Can’t see the audio player? Click here.
H/t: Shaun Dakin, founder of the National Political Do Not Call Registry, who said he had never heard of a robocall quite like McCain’s.
“I can’t really remember a committee that had used the voice of a sitting representative in order to drive grassroots activism around a specific issue,” he told Huff Post.
He and his former running mate have a lot more in common than we thought: Ethics complaints. Couldn’t happen to a crankier robo-caller:
A Washington political watchdog group has filed an ethics complaint with the Senate over robo-calls Sen. John McCain (R-AZ) made, urging voters to pressure their senators into supporting a McCain-led amendment to the Senate health care bill.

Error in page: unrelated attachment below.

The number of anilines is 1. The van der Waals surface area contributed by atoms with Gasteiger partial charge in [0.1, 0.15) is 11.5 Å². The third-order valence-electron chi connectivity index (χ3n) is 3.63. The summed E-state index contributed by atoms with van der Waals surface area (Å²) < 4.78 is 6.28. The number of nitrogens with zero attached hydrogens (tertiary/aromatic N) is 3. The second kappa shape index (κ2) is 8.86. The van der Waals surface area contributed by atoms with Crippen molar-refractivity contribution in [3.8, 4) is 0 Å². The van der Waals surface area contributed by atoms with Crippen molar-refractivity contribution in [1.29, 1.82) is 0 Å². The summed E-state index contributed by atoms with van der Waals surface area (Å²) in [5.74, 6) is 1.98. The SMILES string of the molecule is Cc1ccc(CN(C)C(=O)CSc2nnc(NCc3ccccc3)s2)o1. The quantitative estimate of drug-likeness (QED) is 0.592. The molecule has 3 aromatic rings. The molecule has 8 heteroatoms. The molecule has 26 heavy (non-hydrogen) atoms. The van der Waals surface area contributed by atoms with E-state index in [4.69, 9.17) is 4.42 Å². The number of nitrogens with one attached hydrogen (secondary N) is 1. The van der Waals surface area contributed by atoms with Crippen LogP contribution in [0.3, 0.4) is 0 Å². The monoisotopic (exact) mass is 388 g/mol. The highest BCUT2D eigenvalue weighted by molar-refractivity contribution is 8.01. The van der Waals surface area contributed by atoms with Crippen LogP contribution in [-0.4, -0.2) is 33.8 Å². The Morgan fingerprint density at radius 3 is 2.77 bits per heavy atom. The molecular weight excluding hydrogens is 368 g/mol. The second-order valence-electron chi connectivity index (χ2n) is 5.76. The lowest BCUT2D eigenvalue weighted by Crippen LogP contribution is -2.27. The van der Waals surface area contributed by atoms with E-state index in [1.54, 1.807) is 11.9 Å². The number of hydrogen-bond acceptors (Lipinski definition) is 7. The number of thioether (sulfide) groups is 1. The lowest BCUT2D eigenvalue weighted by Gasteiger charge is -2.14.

I do believe he’s old enough to know better. Your thoughts?
Citizens for Responsibility and Ethics in Washington, or CREW, filed the complaint with the Senate Ethics Committee on Wednesday, saying the Arizona senator and former presidential candidate violated Senate ethics rule 38, which prohibits senators from using political money to fund official Senate business.
CREW says when McCain used money from the National Republican Senatorial Committee to fund the robo-calls, he broke rule 38.
Goodness, I hope he can repair it.
“By urging voters to call their senators to urge them to support his motion, Sen. McCain was engaged in grassroots lobbying,” CREW said in a statement.
Now if that’s not an oxymoron, I don’t know what is. However, juxtaposing the word “lobbying” with the name “J Sid” is not exactly a stretch.
Of course, Lobbyson McCrankyPants predictably retorted with the obvious: